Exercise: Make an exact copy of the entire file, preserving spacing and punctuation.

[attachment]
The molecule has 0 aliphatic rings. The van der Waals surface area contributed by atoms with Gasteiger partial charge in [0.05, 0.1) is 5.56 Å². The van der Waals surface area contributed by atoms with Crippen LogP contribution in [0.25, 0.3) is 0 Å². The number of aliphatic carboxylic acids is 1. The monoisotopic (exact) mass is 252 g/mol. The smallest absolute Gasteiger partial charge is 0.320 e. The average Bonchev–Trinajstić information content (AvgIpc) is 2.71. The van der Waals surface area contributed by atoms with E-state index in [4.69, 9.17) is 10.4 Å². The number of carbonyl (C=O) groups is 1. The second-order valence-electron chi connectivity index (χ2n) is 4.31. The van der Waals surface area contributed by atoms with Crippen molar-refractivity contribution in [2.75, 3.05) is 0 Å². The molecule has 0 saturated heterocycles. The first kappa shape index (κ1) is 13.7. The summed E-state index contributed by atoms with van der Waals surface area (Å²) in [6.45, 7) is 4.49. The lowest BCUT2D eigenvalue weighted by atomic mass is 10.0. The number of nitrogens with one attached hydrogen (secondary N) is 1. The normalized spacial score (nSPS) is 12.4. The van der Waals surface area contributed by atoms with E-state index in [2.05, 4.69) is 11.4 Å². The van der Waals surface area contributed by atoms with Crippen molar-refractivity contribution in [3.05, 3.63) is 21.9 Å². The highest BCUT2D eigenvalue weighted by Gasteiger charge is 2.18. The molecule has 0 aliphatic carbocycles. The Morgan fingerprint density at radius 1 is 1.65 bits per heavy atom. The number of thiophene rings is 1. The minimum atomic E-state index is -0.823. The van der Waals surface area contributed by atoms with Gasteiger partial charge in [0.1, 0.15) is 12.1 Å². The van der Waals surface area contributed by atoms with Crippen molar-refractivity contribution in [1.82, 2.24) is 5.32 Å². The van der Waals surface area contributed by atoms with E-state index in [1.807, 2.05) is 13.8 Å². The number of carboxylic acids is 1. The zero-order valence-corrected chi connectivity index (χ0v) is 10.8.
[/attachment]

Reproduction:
The molecule has 0 aliphatic rings. The van der Waals surface area contributed by atoms with Gasteiger partial charge in [0.05, 0.1) is 5.56 Å². The van der Waals surface area contributed by atoms with Crippen LogP contribution in [0.25, 0.3) is 0 Å². The number of aliphatic carboxylic acids is 1. The monoisotopic (exact) mass is 252 g/mol. The smallest absolute Gasteiger partial charge is 0.320 e. The average Bonchev–Trinajstić information content (AvgIpc) is 2.71. The van der Waals surface area contributed by atoms with E-state index in [4.69, 9.17) is 10.4 Å². The number of carbonyl (C=O) groups is 1. The second-order valence-electron chi connectivity index (χ2n) is 4.31. The van der Waals surface area contributed by atoms with Crippen molar-refractivity contribution in [2.75, 3.05) is 0 Å². The molecule has 0 saturated heterocycles. The first kappa shape index (κ1) is 13.7. The summed E-state index contributed by atoms with van der Waals surface area (Å²) in [6.45, 7) is 4.49. The lowest BCUT2D eigenvalue weighted by atomic mass is 10.0. The number of nitrogens with one attached hydrogen (secondary N) is 1. The normalized spacial score (nSPS) is 12.4. The van der Waals surface area contributed by atoms with E-state index in [2.05, 4.69) is 11.4 Å². The van der Waals surface area contributed by atoms with Crippen molar-refractivity contribution in [3.05, 3.63) is 21.9 Å². The highest BCUT2D eigenvalue weighted by Gasteiger charge is 2.18. The molecule has 0 aliphatic carbocycles. The Morgan fingerprint density at radius 1 is 1.65 bits per heavy atom. The number of thiophene rings is 1. The minimum atomic E-state index is -0.823. The van der Waals surface area contributed by atoms with Gasteiger partial charge in [0.1, 0.15) is 12.1 Å². The van der Waals surface area contributed by atoms with Crippen molar-refractivity contribution in [1.82, 2.24) is 5.32 Å². The van der Waals surface area contributed by atoms with E-state index in [1.807, 2.05) is 13.8 Å². The number of carboxylic acids is 1. The zero-order valence-corrected chi connectivity index (χ0v) is 10.8.